New answers tagged beer
According to my experience it will be sweet and fizzy in taste.
You don't mention hops. Without those, it will be sickly sweet.
Technically, you can use baker's yeast, but I doubt you'd be as happy as you would by using brewer's yeast. Both yeasts are Saccharomyces cerevisiae, however, they are different strains of the same species that are bred to do two different jobs. Baker's yeast has been bred to produce CO2 and cause bread to rise and brewer's yeast has been bred to survive ...
Another thing... don't use bleach! At your local brew shop, you'll find a product called StarSan. It's probably the most popular product for sanitizing stuff, for a very good reason. It works and it's easy to use. You won't have a Clorox smell to deal with and bleach can be a pain to rinse out completely and is disastrous to your stainless steel. That ...
Have to laugh at Rob.O : "My beer wipes the floor (prolly a good metaphor that) with it, when it comes to alcohol percent . Ok, you make it stronger, got it. The taste is o.k. (what happened to this massive floor wiping action???); now comes the best. My friends are pissed after 2-3 pints. Sheesh, better exit the teenie years at the very least before ...
Make sure you sanitize everything. Make sure you aerate your wort properly before pitching your yeast. Make sure you've got an air tight seal on your FV along with suitable blow off. As Denny said, try to control your fermentation temp. And be patient when it's fermenting. Don't open the vessel, don't shake it. Just relax and let it happen.
Fermentation temperature is often overlooked and it's really the key to making good beer. If you don't control the temp, everything else you do doesn't really matter. I prefer most beers to ferment in the 63-65F range. Whatever you do, don't let the beer get over 70F. That's beer temp, not room temp. Due to the heat created during fermentation, the beer ...
As others have said already youtube has a mass of informative videos but filtering them can be tricky. Herb Tarlek is right Northern Brewer is a good place to start and this video in particular is a good starter: Northern brewer Starter 101: https://www.youtube.com/watch?v=jaDQ6S6p6Wk For more general brewing information and tutorials: Beer Geek Nation: ...
Herb Tarlek is right... there are tons of youTube channels and Northern Brewer's stuff is good. As to the matter of overcarbing some bottles and undercarbing others in the same batch: here's how to solve that... take 2 cups of water and add your priming sugar to it. Bring it to a boil and hold it there until the sugar is fully dissolved. Pour that into ...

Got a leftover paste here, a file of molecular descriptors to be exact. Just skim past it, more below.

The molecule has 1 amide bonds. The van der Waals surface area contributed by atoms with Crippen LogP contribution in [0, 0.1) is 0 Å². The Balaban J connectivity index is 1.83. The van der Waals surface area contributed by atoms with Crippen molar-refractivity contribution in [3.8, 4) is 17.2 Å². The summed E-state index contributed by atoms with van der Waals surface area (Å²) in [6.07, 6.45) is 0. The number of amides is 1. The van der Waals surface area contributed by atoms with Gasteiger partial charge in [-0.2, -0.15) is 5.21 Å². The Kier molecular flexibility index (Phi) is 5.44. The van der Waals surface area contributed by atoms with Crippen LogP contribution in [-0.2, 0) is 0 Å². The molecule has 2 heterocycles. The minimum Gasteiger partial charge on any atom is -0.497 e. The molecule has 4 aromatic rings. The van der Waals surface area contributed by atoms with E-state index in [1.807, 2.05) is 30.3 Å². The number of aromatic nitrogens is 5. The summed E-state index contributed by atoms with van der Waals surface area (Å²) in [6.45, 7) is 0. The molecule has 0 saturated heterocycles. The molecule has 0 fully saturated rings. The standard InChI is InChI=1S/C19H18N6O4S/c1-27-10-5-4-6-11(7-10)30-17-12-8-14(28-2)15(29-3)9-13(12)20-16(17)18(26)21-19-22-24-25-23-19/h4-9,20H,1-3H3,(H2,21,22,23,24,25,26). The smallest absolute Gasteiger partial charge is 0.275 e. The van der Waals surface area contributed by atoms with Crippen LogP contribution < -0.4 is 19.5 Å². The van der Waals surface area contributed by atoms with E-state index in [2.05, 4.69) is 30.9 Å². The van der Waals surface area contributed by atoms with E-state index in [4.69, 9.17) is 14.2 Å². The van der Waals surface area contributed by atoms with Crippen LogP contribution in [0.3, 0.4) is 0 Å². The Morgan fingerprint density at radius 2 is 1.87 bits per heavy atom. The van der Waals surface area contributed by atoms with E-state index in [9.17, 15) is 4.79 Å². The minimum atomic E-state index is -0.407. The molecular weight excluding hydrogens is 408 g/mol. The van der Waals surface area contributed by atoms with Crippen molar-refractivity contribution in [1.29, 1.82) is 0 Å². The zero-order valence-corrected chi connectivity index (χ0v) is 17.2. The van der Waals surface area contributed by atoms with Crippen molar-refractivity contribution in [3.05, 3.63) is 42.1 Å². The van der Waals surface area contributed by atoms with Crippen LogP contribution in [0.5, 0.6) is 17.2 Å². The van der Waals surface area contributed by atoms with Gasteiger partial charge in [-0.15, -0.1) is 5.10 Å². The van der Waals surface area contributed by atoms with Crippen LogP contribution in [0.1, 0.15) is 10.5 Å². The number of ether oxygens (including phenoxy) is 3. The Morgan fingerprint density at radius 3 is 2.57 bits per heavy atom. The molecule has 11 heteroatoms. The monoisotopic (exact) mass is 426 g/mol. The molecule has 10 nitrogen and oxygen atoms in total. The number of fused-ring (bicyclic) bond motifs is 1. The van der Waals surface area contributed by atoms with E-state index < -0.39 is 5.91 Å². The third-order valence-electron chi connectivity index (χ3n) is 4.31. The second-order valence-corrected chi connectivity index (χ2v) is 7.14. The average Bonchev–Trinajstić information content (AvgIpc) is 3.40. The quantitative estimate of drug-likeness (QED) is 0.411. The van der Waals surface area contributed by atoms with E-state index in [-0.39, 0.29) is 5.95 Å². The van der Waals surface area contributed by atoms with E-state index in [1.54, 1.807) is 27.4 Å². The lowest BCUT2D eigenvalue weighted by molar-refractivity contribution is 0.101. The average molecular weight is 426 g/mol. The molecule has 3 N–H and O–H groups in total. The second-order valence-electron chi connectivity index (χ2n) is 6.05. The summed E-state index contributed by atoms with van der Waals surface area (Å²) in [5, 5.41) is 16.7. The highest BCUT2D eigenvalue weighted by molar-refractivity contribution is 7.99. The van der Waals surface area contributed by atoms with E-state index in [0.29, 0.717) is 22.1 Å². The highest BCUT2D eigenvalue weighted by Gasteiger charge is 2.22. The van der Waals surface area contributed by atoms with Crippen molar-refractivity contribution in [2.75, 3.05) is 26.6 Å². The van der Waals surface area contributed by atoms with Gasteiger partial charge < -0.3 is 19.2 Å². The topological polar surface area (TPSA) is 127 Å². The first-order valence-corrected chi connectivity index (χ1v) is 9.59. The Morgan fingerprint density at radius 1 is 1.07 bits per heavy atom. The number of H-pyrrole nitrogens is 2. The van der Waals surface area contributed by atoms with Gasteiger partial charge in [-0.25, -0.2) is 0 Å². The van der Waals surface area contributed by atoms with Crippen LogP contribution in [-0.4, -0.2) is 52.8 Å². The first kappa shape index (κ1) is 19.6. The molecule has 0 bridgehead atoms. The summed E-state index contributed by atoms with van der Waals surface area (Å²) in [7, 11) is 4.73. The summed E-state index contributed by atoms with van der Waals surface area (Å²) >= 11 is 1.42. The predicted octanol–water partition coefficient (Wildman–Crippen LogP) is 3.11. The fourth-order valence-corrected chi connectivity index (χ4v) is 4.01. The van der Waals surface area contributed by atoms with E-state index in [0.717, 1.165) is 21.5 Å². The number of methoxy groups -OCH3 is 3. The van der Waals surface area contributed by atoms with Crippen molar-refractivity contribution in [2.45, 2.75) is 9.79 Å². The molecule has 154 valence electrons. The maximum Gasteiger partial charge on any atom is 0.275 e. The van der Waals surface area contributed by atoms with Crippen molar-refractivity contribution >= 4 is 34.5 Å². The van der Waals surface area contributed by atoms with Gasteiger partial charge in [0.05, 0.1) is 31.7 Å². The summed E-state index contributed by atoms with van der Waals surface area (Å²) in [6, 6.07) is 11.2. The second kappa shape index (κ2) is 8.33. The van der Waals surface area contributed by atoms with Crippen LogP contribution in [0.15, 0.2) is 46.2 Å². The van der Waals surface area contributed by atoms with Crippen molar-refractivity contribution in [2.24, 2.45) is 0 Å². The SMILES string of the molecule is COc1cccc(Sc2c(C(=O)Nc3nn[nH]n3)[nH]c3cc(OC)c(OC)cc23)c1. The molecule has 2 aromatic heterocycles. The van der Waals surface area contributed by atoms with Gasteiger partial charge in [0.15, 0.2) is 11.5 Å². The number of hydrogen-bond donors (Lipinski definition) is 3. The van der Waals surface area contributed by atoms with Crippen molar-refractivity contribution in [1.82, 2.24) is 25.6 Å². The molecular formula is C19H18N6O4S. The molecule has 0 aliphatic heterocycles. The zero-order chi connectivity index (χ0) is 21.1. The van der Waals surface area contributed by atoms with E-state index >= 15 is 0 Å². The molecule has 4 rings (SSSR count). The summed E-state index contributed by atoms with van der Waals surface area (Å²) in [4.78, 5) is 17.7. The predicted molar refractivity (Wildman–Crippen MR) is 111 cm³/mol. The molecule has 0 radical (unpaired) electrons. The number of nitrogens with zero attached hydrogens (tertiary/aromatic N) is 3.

have you checked out YouTube? There are thousands of them.. some good.. some not so good.
If I am going for a sweet Ginger Beer then I use a low attenuating Ale yeast such as S04, for a drier Ginger Ale I tend to use a wine yeast, and allow it a few days longer to ferment out more of the sugars. I have used Baking yeast, baking yeast is not a good plan, but as a student I had no other to hand and it made something roughly drinkable. Would love ...
While I generally agree oxidation can be a culprit, if you followed accepted fermentation, transfer and kegging practices this should not be an issue with a young beer. Check your carbonation. Too much carbonation can really mask aroma and flavor of otherwise very flavorful beers. Happened to me on a Blueberry Wheat I made. If its too much, disconnect the ...
If you want to read more, there's an excellent article about just this at realbeer. In a nutshell, hop oils are volatile and degrade easily. Oxidation due to O2 in the headspace is the biggest reason, but there are others. There's no way to stop this process but you can slow it down slightly - that article recommends oxygen absorbing caps.
As quoted, "do not recommend racking to a secondary fermenter for ANY ale". The OP didn't mention if this is an ale, what is the stance for a lager?
That's not at all an usual occurrence. Bitterness will fade somewhat with time and aroma even moreso. Especially with older hops like you used.
I'm about to make some myself and thought I would look on line , I make wine and beer and I have made cherry beer and black berry beer successfully I do believe what ever type of lemon you use would have to be put in the primary fermentor and after two weeks you start racking to make it clearer , you will never get it completely clear ! after racking twice ...
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